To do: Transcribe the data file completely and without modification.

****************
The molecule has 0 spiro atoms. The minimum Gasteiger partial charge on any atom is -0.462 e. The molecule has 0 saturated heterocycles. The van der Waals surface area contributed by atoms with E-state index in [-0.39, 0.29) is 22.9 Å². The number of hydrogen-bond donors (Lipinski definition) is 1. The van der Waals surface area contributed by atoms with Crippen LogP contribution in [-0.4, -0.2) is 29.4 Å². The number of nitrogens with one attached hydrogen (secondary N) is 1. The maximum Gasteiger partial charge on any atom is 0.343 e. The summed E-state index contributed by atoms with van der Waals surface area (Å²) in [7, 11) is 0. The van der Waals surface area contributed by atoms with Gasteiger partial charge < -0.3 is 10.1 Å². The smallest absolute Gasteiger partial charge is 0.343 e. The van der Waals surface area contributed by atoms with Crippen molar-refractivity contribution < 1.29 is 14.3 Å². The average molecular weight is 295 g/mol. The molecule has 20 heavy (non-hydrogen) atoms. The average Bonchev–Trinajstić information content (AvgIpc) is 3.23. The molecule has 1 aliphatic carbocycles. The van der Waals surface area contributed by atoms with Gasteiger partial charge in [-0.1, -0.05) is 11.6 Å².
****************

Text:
The molecule has 0 spiro atoms. The minimum Gasteiger partial charge on any atom is -0.462 e. The molecule has 0 saturated heterocycles. The van der Waals surface area contributed by atoms with E-state index in [-0.39, 0.29) is 22.9 Å². The number of hydrogen-bond donors (Lipinski definition) is 1. The van der Waals surface area contributed by atoms with Crippen LogP contribution in [-0.4, -0.2) is 29.4 Å². The number of nitrogens with one attached hydrogen (secondary N) is 1. The maximum Gasteiger partial charge on any atom is 0.343 e. The summed E-state index contributed by atoms with van der Waals surface area (Å²) in [7, 11) is 0. The van der Waals surface area contributed by atoms with Gasteiger partial charge < -0.3 is 10.1 Å². The smallest absolute Gasteiger partial charge is 0.343 e. The van der Waals surface area contributed by atoms with Crippen molar-refractivity contribution < 1.29 is 14.3 Å². The average molecular weight is 295 g/mol. The molecule has 20 heavy (non-hydrogen) atoms. The average Bonchev–Trinajstić information content (AvgIpc) is 3.23. The molecule has 1 aliphatic carbocycles. The van der Waals surface area contributed by atoms with Gasteiger partial charge in [-0.1, -0.05) is 11.6 Å².